When I started working with professional athletes in 1980, I knew of only a handful of other massage therapists in the entire country who were working full-time for professional sports teams.I quickly came to the revelation that massage therapy for professional athletes was only going to grow, and that one day most, if not all, professional athletes would receive regular therapeutic massage. I didn't realize it at the time, but 25 years later, I would be working with the 2005 World Series Champion Chicago White Sox major league baseball team.
I started my sports massage career with professional soccer. Most of the players were from South America and Europe. Massage therapy was commonplace for them. They all used it in their homelands, which provided an opportunity for me. I started working with players from the Chicago Horizons soccer team; the team's training camp was in my hometown of Palatine, Ill. Word got back to the coach, Luis Dabo, that I was working with the players. Luis was a former player who was adamant about his players receiving massage therapy. He came to see me and offered me a job that included traveling with the team. I was single at the time and really excited about traveling and working with world-class athletes. That initial experience started a nine-year tenure of working with the Horizons and three other teams. I also consulted with the PGA Tour and Men's Grand Prix Tennis.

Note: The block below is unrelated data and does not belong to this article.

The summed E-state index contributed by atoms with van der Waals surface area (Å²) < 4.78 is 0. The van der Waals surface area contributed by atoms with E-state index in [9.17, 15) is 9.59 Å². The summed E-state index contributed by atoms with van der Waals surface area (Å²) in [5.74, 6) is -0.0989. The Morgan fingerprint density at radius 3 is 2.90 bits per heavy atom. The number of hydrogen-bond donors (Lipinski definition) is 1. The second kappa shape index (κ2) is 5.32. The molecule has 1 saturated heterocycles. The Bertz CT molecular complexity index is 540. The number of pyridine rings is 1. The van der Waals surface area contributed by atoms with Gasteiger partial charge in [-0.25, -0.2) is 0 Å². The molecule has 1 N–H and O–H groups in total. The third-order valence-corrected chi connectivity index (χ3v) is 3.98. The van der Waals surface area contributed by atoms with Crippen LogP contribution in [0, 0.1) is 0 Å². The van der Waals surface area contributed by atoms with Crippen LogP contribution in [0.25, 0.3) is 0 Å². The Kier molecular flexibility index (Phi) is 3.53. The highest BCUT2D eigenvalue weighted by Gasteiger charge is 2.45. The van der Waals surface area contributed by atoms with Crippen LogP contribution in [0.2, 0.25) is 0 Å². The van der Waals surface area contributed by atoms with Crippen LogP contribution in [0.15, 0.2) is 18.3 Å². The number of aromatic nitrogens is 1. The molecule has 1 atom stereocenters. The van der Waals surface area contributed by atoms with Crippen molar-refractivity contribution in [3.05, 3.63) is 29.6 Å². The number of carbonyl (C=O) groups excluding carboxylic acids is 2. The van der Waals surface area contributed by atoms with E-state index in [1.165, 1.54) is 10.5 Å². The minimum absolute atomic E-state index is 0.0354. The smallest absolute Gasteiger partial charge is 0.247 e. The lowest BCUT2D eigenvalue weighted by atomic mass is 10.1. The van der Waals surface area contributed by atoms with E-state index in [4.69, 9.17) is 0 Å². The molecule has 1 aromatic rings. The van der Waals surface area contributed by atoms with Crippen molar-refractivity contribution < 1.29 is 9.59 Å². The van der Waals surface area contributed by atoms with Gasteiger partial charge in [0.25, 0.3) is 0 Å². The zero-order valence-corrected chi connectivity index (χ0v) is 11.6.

In 1989, I made the choice to get off the road for a while. I felt my next best step was to open a massage therapy clinic. That same year I founded the Massage Therapy Center of Winnetka, Inc., in Winnetka, Ill. There are nine certified and licensed massage therapists on staff. We have earned an excellent reputation for providing therapeutic work for our clients.